By Junior Johnson
I met a remarkable and courageous young man soon after I became a student at Northwestern State in 1965. A college education is a wonderful thing to achieve, but there’s another aspect of an education that can’t be taught in a classroom, even by the best professor. What I refer to is the mix of people you meet, the thoughts and aspirations they have, and the dreams for a future that can’t be learned from a textbook.
My friend Marvin E was from a small town in South Louisiana similar to the community I grew up in and we had similar values and goals in life.
When Marvin was a small child he was stricken with Polio, which left him with a badly deformed arm, limiting his physical activities. Unable to participate in most activities, he was inspired by his Business Math teacher and became fascinated with the Stock Market.
With small amounts of money earned from odd jobs in high school, Marvin invested very wisely. Soon he was making huge sums of money.
By the time he enrolled at NSU he’d made enough to pay for his education. He wisely chose to pursue a degree in Business.
One day Marvin came to my dorm room with a proposition. He had an adventure in mind, but couldn’t do it alone. He’d always wanted to do something outrageous, but was held back his physical limitations.
There was an automobile dealership in Shreveport looking for people to drive cars to a dealership that they partnered with in Compton, Cali. Used vehicles could be sold for more money in California and it cost less to transport them if they had drivers to deliver them.
Marvin thought we could drive a car out and take a bus back home. He could easily afford the expenses and so I eagerly agreed. When we arrived to pick up the car, it was a yellow 1966 Mustang Convertible.
The first thing Marvin did was put the top down. Can you imagine the joy of two teenage boys as we began our journey?
The weather was beautiful as we made our way to California. After returning the car, Marvin came up with the idea to hitchhike back home. We had an Atlas and so we planned a route that would take us through Las Vegas and cross-country to St. Louis where we’d take a bus home.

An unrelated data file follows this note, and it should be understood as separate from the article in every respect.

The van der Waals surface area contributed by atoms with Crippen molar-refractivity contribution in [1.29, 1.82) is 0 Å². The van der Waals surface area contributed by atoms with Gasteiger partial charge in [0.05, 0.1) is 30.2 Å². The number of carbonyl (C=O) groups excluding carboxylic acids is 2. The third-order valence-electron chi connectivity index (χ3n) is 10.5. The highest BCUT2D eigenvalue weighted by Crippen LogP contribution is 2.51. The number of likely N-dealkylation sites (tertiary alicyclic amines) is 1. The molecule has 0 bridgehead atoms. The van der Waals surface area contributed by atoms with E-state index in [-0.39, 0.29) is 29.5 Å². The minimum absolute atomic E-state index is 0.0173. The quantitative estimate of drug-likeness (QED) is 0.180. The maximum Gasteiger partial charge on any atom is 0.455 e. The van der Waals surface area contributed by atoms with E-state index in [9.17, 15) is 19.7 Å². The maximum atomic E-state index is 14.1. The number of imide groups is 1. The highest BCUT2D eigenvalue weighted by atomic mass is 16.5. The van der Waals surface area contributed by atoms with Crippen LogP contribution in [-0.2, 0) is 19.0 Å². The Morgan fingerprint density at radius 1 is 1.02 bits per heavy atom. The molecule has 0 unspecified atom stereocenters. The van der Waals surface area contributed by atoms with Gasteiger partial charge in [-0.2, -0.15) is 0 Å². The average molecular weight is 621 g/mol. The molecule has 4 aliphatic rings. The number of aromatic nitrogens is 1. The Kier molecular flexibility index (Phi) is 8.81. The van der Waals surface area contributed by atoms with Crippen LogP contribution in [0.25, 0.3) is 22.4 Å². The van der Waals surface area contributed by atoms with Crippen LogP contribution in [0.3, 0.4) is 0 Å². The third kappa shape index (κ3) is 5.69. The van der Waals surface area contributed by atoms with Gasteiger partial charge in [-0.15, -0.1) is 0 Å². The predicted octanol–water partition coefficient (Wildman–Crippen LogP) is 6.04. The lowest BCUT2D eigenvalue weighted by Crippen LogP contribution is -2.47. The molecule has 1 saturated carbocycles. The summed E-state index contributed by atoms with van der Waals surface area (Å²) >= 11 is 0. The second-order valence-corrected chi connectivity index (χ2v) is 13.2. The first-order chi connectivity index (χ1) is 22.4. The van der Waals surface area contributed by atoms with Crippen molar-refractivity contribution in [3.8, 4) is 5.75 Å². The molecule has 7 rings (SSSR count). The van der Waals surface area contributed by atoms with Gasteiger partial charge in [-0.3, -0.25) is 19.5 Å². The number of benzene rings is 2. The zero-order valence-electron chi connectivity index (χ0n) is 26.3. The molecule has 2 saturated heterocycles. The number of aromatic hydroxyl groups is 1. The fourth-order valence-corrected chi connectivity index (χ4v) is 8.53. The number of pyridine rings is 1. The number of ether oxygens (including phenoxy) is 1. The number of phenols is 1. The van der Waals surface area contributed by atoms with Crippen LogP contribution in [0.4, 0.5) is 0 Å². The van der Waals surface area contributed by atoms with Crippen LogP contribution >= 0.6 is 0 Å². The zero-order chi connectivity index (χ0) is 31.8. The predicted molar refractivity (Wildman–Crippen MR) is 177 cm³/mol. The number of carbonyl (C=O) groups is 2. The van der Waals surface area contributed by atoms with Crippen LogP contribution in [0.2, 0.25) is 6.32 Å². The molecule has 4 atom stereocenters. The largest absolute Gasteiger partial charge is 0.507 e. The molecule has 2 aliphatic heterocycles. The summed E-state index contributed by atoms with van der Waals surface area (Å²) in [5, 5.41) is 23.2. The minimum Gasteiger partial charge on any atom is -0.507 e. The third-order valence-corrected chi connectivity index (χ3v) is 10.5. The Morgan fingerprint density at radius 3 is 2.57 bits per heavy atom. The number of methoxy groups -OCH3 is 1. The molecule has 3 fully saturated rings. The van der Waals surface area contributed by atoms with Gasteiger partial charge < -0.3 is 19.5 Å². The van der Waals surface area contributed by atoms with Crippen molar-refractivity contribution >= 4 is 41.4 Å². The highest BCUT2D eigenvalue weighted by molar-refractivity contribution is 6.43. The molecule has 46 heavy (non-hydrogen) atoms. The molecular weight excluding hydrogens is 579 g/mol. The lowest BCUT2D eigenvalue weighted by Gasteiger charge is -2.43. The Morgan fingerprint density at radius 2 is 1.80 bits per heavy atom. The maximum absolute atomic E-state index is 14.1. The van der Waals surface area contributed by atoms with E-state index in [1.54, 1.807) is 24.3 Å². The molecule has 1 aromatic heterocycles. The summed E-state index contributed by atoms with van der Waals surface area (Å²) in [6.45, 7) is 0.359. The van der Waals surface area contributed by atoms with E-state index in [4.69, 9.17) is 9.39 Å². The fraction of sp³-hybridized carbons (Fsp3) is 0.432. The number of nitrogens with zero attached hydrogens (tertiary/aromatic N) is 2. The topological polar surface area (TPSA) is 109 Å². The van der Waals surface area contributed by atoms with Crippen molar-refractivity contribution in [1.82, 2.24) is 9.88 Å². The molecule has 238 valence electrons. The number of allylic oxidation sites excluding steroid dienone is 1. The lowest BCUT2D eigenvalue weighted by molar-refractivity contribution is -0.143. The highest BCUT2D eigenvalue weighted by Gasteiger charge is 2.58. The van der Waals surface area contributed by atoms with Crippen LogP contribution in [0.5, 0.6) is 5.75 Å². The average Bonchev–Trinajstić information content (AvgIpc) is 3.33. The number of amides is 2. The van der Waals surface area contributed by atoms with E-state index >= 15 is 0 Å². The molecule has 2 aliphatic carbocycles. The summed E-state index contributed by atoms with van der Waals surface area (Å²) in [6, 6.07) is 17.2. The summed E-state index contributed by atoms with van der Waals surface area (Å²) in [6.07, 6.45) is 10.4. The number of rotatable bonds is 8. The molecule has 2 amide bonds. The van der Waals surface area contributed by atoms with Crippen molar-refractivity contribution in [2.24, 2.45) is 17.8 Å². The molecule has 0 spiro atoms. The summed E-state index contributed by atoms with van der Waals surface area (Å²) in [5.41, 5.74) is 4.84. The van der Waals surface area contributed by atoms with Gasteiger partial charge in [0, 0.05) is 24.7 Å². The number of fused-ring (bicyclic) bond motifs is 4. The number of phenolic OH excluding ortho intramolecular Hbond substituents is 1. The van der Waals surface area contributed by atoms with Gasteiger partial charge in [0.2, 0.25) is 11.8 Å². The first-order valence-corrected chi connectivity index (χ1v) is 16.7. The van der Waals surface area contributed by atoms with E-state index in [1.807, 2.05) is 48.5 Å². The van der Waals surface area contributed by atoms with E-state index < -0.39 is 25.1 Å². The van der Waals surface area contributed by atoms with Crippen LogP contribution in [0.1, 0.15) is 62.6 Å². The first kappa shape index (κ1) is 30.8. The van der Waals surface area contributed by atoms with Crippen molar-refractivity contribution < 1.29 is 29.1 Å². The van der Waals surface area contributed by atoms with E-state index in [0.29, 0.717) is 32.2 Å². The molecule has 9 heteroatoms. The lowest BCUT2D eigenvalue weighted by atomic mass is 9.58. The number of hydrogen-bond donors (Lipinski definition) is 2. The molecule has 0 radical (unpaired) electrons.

After a rough start and a night spent in a roadside culvert, our luck changed and a big white Cadillac stopped. The driver dropped us off at the Strip in Las Vegas and we spent a few hours sightseeing and playing slot machines. After a night’s rest we took our stance on the side of the road.
An elderly couple picked us up. They dropped us off at the bus station in Salt Lake City. The next morning we took our positions again with our thumbs in the air.
A car stopped with two young boys in the front seat. The boys were twins and had just graduated from high school. They were driving out to see their Dad in Virginia before enlisting in the Marines.
Marvin suggested riding to Virginia with our new found friends. We stayed with their Dad visiting for a couple of days. He took us to visit Washington, D.C. The most impressive sight of all was Arlington Cemetery where we visited President John Kennedy’s grave and saw the Eternal Flame.
We continued our adventure up to New York City. In the late 60s Greenwich Village in New York was the place to be for the young crowd. It seemed like a city of its own with coffee houses, gift shops, and cafes with tables along the sidewalk. We took in a show at a place called The Eighth Wonder, appropriately located on Eighth Street. There was a group called The Youngbloods performing who went on to become a very popular act.
Eventually we boarded a shuttle bus to Arlington. We then took another taxi to the Interstate to hitch-hike our way back home. Less than an hour with our outstretched thumbs a man stopped to pick us up.
We rode all the way from Virginia to Shreveport with this kind man. He even dropped us off where Marvin’s Grandmother lived. He had left his vehicle there before we began our trip.
Marvin and I remained close friends through college and kept up with each other for a few years after graduation but lost touch after a while. I haven’t seen or heard from him for over 40 years. Perhaps he may read my little story of his kindness and our adventure and we will reunite.
GOD BLESS you Marvin E wherever you are.